Lupus Medications - What Are My Options?

Medications Used to Treat Lupus

Taking pills.
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Medications are an important aspect of the management of many patients with systemic lupus erythematosus. An array of drug options are now available, which have increased the potential for effective treatment and excellent patient outcomes.

The goals for treating a patient with lupus include:

  • reducing inflammation caused by the disease
  • suppressing immune system abnormalities that are responsible for tissue inflammation
  • preventing flares and treating them when they do occur
  • minimizing complications

Lupus patients should work with their doctors to develop their own treatment plan. Once a person has been diagnosed with lupus, a drug treatment plan will be developed by their doctor based on a person’s:

  • age
  • health
  • symptoms
  • lifestyle

It is important that patients thoroughly understand:

  • the reason for taking a drug
  • its action
  • dose
  • administration times
  • side effects

Pharmacists also can be a good resource for patients in helping them understand their medication treatment plan. If a patient experiences a problem believed to be related to a drug, the patient should notify her or his doctor immediately. It can be dangerous to suddenly stop taking some medications, and patients should not stop or change treatments without first talking to their doctor.

The array of medications and the complexity of treatment plans can be overwhelming and confusing.

Most patients do well on lupus medications and experience few side effects. Those who do experience side effects or adverse events should not become discouraged, since alternative drugs are often available.

Lupus treatment should include as few medications for as short a time as possible. Some patients never require medications, and others take them only as needed or for short intervals, but many require constant therapy with variable doses.

Despite their usefulness, no drugs are without risks. Medications frequently used to control lupus symptoms are:

Other medications may be necessary to control specific manifestations or to treat other conditions commonly seen with the disease. These include:

  • diuretics
  • antihypertensives
  • anticonvulsants
  • antibiotics

Medications used to treat lupus should be reevaluated regularly and revised as necessary to ensure treatment is as effective as possible.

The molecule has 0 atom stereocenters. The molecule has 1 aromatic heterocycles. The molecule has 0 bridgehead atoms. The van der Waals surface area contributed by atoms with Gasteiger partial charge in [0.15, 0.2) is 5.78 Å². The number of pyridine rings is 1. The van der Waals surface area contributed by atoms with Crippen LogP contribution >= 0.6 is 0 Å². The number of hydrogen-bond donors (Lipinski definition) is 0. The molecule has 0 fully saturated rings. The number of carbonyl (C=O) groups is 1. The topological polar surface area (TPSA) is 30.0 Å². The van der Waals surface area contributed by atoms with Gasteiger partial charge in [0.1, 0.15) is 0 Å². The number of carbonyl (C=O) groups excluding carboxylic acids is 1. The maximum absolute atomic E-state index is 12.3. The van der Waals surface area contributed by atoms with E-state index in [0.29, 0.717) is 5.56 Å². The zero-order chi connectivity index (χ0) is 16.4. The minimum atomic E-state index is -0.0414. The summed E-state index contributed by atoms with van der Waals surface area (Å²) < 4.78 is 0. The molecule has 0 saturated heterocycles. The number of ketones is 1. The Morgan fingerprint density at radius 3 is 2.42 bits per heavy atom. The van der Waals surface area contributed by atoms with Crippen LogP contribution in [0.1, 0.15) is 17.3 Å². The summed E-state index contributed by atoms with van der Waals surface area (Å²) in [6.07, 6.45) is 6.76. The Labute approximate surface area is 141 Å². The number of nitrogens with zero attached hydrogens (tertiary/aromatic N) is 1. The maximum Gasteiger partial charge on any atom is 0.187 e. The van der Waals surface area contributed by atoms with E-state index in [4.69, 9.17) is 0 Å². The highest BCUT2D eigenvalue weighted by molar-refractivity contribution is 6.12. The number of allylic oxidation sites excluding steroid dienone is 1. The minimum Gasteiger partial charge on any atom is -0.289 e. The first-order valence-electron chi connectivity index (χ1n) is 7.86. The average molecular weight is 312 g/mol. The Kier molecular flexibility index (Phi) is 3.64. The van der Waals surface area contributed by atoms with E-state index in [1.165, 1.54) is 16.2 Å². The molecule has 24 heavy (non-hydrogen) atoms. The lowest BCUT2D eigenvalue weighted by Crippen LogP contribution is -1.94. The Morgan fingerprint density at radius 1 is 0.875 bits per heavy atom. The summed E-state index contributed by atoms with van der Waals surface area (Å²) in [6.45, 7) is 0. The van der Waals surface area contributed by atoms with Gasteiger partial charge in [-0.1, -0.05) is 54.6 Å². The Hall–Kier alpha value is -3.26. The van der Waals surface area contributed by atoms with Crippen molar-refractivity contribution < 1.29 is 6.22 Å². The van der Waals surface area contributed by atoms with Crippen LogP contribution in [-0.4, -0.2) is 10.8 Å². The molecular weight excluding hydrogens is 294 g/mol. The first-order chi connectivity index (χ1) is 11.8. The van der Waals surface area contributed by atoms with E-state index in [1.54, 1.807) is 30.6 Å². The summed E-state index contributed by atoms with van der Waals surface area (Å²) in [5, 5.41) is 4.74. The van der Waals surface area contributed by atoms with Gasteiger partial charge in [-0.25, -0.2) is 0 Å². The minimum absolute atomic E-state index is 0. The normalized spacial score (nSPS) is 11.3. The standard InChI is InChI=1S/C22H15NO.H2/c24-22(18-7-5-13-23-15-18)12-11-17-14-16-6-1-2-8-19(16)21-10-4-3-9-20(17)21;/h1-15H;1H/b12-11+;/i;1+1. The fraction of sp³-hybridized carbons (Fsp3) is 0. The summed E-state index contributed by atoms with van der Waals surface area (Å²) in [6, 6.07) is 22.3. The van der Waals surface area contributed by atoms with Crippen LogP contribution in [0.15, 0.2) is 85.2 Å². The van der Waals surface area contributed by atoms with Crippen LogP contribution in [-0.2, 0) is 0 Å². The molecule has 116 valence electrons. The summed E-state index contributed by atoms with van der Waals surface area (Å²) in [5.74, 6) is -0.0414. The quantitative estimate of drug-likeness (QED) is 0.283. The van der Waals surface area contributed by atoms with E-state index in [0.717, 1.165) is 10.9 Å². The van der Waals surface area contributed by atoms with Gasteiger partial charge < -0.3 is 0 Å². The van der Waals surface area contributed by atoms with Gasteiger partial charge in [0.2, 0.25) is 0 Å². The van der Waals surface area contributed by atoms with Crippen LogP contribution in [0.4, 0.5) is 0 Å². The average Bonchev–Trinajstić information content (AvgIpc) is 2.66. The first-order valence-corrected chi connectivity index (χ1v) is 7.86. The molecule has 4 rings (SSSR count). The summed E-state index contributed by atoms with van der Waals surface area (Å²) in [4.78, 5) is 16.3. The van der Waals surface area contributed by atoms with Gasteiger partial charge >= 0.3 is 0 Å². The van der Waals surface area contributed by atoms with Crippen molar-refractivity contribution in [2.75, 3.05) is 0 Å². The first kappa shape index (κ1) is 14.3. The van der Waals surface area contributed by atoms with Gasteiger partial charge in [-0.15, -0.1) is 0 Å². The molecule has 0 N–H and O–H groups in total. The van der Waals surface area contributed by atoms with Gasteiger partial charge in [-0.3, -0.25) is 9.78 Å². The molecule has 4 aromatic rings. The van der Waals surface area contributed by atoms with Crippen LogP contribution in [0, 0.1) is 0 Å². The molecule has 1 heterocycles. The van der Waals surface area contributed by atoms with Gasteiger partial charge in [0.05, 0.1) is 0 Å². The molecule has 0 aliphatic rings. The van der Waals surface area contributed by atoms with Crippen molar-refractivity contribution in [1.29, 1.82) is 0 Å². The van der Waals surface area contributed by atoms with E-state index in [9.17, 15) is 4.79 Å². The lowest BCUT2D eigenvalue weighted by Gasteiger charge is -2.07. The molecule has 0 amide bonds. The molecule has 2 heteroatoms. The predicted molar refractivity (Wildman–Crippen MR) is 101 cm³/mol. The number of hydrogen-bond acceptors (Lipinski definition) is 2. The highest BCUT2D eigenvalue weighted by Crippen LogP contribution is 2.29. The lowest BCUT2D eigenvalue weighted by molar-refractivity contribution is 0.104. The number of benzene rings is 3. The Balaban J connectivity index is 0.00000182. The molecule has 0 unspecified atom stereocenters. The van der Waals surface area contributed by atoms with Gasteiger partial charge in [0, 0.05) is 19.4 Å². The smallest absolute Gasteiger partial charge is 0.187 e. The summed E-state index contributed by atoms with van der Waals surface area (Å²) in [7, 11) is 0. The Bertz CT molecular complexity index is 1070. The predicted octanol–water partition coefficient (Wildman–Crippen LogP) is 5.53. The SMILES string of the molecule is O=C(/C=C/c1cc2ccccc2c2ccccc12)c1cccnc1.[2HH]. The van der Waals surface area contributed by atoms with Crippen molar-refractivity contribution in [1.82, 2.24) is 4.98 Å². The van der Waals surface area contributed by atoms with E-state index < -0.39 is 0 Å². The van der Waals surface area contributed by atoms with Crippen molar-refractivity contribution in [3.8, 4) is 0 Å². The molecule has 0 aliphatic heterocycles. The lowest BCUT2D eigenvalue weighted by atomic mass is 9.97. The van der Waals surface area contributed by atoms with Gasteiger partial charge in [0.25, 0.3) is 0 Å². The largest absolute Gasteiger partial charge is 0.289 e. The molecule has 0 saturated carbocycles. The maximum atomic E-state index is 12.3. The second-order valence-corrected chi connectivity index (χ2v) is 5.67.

Nonsteroidal anti-inflammatory drugs (NSAIDs) comprise a large and chemically diverse group of drugs that possess analgesic, anti-inflammatory, and antipyretic properties. Pain and inflammation are common problems in patients with lupus, and NSAIDs are usually the drugs of choice for patients with mild lupus with little or no organ involvement. Patients with serious organ involvement may require more potent anti-inflammatory and immunosuppressive drugs.

There are many NSAIDs on the market, and new ones are constantly becoming available. Some NSAIDs can be purchased as over-the-counter drugs, whereas larger doses are available only by prescription.

The therapeutic effects of NSAIDs stem from their ability to inhibit the release of prostaglandins and leukotrienes, which are responsible for producing inflammation and pain. NSAIDs are very useful in treating:

  • joint pain
  • inflammation and swelling
  • muscle pain
  • rib cage pain (pleuritic chest pain)

An NSAID may be the only drug needed to treat a mild flare; more active disease may require additional medications.

Although all NSAIDs appear to work in the same way, not every one has the same effect on every person. In addition, patients may do well on one NSAID for a period of time, then, for some unknown reason, derive no benefit from it. Switching to a different NSAID may produce the desired effects. Patients should use only one NSAID at any given time.


Antimalarials were first developed during World War II because quinine, the standard treatment for malaria, was in short supply. Investigators found antimalarials could also be used to treat the joint pain that occurs with rheumatoid arthritis. Subsequent use has shown that these drugs are effective in controlling:

  • lupus arthritis
  • skin rashes
  • mouth ulcers
  • fatigue
  • fever

Antimalarials are not used to manage more serious, systemic forms of lupus that affect the organs. It may be weeks or months before the patient notices that these drugs are controlling disease symptoms.

Antimalarials include:

Although chloroquine is still used, due to better safety, hydroxychloroquine is usually preferred. The anti-inflammatory action of these drugs is not well understood. In some patients who take antimalarials, the total daily dose of corticosteroids can be reduced. Antimalarials also affect platelets to reduce the risk of blood clots and lower plasma lipid levels.